Vegetable gravy adds flavor to this fried chicken recipe - a delightful meal.
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Why it Works: Brining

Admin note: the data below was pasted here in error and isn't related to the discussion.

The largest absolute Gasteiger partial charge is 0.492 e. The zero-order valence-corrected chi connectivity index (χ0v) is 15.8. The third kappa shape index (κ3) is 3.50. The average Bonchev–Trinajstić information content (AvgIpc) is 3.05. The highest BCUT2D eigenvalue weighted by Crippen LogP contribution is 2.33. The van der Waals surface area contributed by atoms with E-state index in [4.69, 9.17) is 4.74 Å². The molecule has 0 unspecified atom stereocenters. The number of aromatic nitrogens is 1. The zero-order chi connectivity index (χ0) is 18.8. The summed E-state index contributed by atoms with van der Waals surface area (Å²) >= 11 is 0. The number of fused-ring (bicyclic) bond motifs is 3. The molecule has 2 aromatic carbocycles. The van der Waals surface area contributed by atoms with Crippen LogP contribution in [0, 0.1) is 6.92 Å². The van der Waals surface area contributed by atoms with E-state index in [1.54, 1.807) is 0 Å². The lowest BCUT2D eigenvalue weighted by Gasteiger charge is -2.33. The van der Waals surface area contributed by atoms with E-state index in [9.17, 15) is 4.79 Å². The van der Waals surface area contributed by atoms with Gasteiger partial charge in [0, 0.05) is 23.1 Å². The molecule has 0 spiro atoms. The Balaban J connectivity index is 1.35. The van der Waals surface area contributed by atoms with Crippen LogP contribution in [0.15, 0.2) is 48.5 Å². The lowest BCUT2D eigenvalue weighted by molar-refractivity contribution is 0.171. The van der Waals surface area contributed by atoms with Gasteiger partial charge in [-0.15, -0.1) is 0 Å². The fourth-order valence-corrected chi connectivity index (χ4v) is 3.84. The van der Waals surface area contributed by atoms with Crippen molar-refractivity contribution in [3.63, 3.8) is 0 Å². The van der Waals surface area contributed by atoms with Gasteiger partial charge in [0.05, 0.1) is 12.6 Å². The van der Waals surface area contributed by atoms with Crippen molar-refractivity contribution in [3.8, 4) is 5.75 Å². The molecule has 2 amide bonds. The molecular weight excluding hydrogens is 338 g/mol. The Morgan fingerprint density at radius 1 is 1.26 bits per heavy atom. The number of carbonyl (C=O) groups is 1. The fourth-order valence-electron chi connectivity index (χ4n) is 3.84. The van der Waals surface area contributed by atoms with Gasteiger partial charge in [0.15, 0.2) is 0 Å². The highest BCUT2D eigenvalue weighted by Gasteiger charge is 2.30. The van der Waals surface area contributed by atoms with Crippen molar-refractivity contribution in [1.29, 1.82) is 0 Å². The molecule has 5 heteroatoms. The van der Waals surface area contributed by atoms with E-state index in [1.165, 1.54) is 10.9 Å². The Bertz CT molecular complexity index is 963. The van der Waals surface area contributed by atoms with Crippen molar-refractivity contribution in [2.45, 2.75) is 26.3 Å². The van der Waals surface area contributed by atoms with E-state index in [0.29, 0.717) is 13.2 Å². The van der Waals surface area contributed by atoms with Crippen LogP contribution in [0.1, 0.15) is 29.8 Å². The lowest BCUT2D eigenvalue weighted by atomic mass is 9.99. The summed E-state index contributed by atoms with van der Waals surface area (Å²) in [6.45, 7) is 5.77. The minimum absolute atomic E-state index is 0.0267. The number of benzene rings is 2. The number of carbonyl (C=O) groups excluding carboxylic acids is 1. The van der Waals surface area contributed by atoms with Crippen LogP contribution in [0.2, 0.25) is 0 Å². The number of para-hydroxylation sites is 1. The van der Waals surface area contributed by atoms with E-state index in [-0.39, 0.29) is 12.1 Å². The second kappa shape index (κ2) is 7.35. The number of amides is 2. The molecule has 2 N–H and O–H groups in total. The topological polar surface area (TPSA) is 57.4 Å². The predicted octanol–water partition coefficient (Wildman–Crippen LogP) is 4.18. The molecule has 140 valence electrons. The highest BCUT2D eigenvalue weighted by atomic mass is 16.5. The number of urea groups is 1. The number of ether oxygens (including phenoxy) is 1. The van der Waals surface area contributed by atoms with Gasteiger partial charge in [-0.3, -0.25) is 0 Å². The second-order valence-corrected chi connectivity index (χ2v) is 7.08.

Soaking meat in salt water has been done for thousands of years to preserve meat. Salt pulls the water from meat and stops bacteria from making it go “bad.” How then, can soaking meat in salted liquid make meat juicier? It’s all in the timing. Soaking meat in a mild salt solution relaxes the protein in the meat. Water in the brine then has a chance to work its way between the proteins. This liquid becomes trapped inside the meat and serves as your insurance policy against drying out the meat during cooking. But caution is advised. Soaking meat for too long or in too strong a salt solution will dry your meat out. Stick with about 1 cup table salt for every 2 gallons liquid and do not leave meat in brine more than 12 hours unless the recipe directs you to do so.
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